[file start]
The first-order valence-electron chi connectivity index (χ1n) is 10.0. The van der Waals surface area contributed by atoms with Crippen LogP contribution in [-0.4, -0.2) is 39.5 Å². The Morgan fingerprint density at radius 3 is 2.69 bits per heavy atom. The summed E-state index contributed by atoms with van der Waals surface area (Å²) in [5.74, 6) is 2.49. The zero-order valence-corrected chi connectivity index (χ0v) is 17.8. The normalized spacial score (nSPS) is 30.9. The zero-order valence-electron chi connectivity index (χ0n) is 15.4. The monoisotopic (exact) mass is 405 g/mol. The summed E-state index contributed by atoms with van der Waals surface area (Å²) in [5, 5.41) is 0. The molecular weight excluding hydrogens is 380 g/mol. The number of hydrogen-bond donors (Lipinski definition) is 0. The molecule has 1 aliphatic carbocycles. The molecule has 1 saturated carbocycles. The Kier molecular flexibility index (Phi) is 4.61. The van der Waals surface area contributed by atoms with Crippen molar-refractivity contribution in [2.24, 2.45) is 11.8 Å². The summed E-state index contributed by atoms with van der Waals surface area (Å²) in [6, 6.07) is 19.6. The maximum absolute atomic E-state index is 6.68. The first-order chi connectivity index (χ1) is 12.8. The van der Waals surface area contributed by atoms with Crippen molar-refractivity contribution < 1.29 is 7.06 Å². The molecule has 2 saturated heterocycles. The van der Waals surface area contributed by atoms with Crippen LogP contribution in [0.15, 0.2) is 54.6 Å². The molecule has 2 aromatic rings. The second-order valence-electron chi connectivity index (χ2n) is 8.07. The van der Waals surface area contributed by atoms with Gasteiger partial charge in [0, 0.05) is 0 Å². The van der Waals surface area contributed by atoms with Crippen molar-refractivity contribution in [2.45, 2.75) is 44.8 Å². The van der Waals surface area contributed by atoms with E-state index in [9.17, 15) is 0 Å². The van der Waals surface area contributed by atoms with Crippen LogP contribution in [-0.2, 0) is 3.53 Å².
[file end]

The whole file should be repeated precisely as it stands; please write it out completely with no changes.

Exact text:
The first-order valence-electron chi connectivity index (χ1n) is 10.0. The van der Waals surface area contributed by atoms with Crippen LogP contribution in [-0.4, -0.2) is 39.5 Å². The Morgan fingerprint density at radius 3 is 2.69 bits per heavy atom. The summed E-state index contributed by atoms with van der Waals surface area (Å²) in [5.74, 6) is 2.49. The zero-order valence-corrected chi connectivity index (χ0v) is 17.8. The normalized spacial score (nSPS) is 30.9. The zero-order valence-electron chi connectivity index (χ0n) is 15.4. The monoisotopic (exact) mass is 405 g/mol. The summed E-state index contributed by atoms with van der Waals surface area (Å²) in [5, 5.41) is 0. The molecular weight excluding hydrogens is 380 g/mol. The number of hydrogen-bond donors (Lipinski definition) is 0. The molecule has 1 aliphatic carbocycles. The molecule has 1 saturated carbocycles. The Kier molecular flexibility index (Phi) is 4.61. The van der Waals surface area contributed by atoms with Crippen molar-refractivity contribution in [2.24, 2.45) is 11.8 Å². The summed E-state index contributed by atoms with van der Waals surface area (Å²) in [6, 6.07) is 19.6. The maximum absolute atomic E-state index is 6.68. The first-order chi connectivity index (χ1) is 12.8. The van der Waals surface area contributed by atoms with Crippen molar-refractivity contribution < 1.29 is 7.06 Å². The molecule has 2 saturated heterocycles. The van der Waals surface area contributed by atoms with Crippen LogP contribution in [0.15, 0.2) is 54.6 Å². The molecule has 2 aromatic rings. The second-order valence-electron chi connectivity index (χ2n) is 8.07. The van der Waals surface area contributed by atoms with Gasteiger partial charge in [0, 0.05) is 0 Å². The van der Waals surface area contributed by atoms with Crippen molar-refractivity contribution in [2.45, 2.75) is 44.8 Å². The van der Waals surface area contributed by atoms with E-state index in [9.17, 15) is 0 Å². The van der Waals surface area contributed by atoms with Crippen LogP contribution in [-0.2, 0) is 3.53 Å².